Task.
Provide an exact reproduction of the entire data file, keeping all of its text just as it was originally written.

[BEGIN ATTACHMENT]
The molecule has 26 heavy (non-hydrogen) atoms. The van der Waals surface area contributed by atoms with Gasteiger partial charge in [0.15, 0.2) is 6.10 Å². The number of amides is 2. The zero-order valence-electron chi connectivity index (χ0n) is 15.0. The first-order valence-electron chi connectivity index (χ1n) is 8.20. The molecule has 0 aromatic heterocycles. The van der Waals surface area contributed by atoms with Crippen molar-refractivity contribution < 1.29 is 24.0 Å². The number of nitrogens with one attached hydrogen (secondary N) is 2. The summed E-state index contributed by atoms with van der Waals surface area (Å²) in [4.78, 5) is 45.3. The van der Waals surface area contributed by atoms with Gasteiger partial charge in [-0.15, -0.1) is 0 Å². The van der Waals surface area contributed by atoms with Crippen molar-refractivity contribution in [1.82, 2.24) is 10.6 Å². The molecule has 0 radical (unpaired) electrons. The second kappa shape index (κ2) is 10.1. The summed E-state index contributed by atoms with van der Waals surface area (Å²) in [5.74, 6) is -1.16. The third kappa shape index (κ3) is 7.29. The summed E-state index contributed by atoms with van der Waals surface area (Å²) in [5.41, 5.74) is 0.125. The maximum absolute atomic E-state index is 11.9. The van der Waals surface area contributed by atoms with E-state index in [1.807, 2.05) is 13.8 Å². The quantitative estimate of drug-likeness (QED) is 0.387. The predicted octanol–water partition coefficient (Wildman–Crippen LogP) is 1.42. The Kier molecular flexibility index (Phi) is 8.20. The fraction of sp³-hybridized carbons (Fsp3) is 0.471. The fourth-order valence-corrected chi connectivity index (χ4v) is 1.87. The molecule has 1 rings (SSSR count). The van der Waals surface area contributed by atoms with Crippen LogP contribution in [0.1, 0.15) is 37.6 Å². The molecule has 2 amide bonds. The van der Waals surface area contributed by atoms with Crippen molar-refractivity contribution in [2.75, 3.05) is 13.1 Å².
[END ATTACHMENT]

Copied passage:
The molecule has 26 heavy (non-hydrogen) atoms. The van der Waals surface area contributed by atoms with Gasteiger partial charge in [0.15, 0.2) is 6.10 Å². The number of amides is 2. The zero-order valence-electron chi connectivity index (χ0n) is 15.0. The first-order valence-electron chi connectivity index (χ1n) is 8.20. The molecule has 0 aromatic heterocycles. The van der Waals surface area contributed by atoms with Crippen molar-refractivity contribution < 1.29 is 24.0 Å². The number of nitrogens with one attached hydrogen (secondary N) is 2. The summed E-state index contributed by atoms with van der Waals surface area (Å²) in [4.78, 5) is 45.3. The van der Waals surface area contributed by atoms with Gasteiger partial charge in [-0.15, -0.1) is 0 Å². The van der Waals surface area contributed by atoms with Crippen molar-refractivity contribution in [1.82, 2.24) is 10.6 Å². The molecule has 0 radical (unpaired) electrons. The second kappa shape index (κ2) is 10.1. The summed E-state index contributed by atoms with van der Waals surface area (Å²) in [5.74, 6) is -1.16. The third kappa shape index (κ3) is 7.29. The summed E-state index contributed by atoms with van der Waals surface area (Å²) in [5.41, 5.74) is 0.125. The maximum absolute atomic E-state index is 11.9. The van der Waals surface area contributed by atoms with E-state index in [1.807, 2.05) is 13.8 Å². The quantitative estimate of drug-likeness (QED) is 0.387. The predicted octanol–water partition coefficient (Wildman–Crippen LogP) is 1.42. The Kier molecular flexibility index (Phi) is 8.20. The fraction of sp³-hybridized carbons (Fsp3) is 0.471. The fourth-order valence-corrected chi connectivity index (χ4v) is 1.87. The molecule has 1 rings (SSSR count). The van der Waals surface area contributed by atoms with Crippen LogP contribution in [0.1, 0.15) is 37.6 Å². The molecule has 2 amide bonds. The van der Waals surface area contributed by atoms with Crippen molar-refractivity contribution in [2.75, 3.05) is 13.1 Å².